One county commissioner on Tuesday vehemently opposed an ethics complaint filed against the Board of Commissioners by a county resident.
During the open forum portion of the board meeting Monday night, Steve Noga said that an April 16 resolution passed by the board supporting the Marriage Amendment was against the Surry County Code of Ethics. He called on the board to publicly recant the resolution, publicly apologize, reimburse the taxpayers for the labor, supplies and utilities used during what he called the “promotion of your personal political agendas” and pass a resolution prohibiting future boards from endorsing any election or ballot initiative.
But Commissioner Paul Johnson challenged Noga’s standing to file the complaint Tuesday afternoon, saying that he refuses to do any of the above.
“Number one, the guy who came and spoke is not a resident of Surry County, is not a voter and is not a taxpayer,” Johnson said.
Noga responded that he isn’t registered to vote in the county because he moved here in January and hasn’t yet registered, and is not listed on the deed to his and his partner’s home, but he said he is a resident of the county.
“My domestic partner purchased the Thurmond home in his name,” he said, a claim his partner of nearly 20 years corroborated Tuesday.
“He is a resident of Surry County,” confirmed George Morales. “He lives with me in Thurmond at the home I bought. We’ve been living there since Jan. 19. He is my partner and whatever I have is his.”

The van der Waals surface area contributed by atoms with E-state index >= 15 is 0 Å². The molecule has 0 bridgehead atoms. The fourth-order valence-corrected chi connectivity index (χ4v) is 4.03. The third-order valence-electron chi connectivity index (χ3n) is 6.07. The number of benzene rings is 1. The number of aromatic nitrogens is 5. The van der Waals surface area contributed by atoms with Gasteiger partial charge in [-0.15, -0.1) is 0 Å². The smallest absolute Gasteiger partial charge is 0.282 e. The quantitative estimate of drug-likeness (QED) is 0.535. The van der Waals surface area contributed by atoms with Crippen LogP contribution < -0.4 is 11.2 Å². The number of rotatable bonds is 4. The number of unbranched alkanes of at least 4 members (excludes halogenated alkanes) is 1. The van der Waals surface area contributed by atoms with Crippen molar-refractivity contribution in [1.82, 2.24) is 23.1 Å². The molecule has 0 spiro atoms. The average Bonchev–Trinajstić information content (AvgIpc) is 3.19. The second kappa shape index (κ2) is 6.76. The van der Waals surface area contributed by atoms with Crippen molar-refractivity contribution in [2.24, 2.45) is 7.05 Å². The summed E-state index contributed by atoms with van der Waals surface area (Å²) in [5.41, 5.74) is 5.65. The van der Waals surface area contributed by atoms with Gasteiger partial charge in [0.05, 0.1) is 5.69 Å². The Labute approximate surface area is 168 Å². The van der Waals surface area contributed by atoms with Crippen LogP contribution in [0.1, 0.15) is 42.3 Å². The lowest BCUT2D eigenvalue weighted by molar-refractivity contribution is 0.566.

Officials in the Surry County Register of Deeds office confirmed that Morales is a property owner in the county.
But Johnson said that gives him few legal rights to make his complaint.
“I answer to the taxpayers and the voters of my county, so I have no reason to do anything he asked us to do. None of that will I do,” he said. “I won’t apologize or ask the other commissioners to retract their support of the amendment.”
Johnson said he doesn’t believe the Board broke any ethics rules.
“The final judge of this will be today with the voters and with God Almighty,” he said Tuesday, a few hours before the polls closed. “That’s who I’m going to leave my case in the hands of.”
The issue appears to have little chance of dying down, according to Noga.
“Society’s come to the point that the archaic ways of the past need to change,” he said. “I’m prepared to take the issue further if nothing happens.”
Noga said he is in the process of mobilizing equal rights groups including the Human Rights Campaign, Equality North Carolina and the Lambda Legal Defense, to take up the issue.
“Making government officers take this stand is really putting a bad taste in the mouths of a lot of people,” he said. “Surry County isn’t going to be the only place under a microscope, it’s just going to be the first one.”
He hinted that he also is prepared to take the issue before the courts.
“My constitutional rights were stepped upon,” said the retired soldier. “I will pursue every legal remedy I have available.”
Johnson said he isn’t likely to change his position.
“That’s where I stand today and that’s where I’m going to stand tomorrow,” he said.
Reach Keith Strange at email@example.com or 719-1029.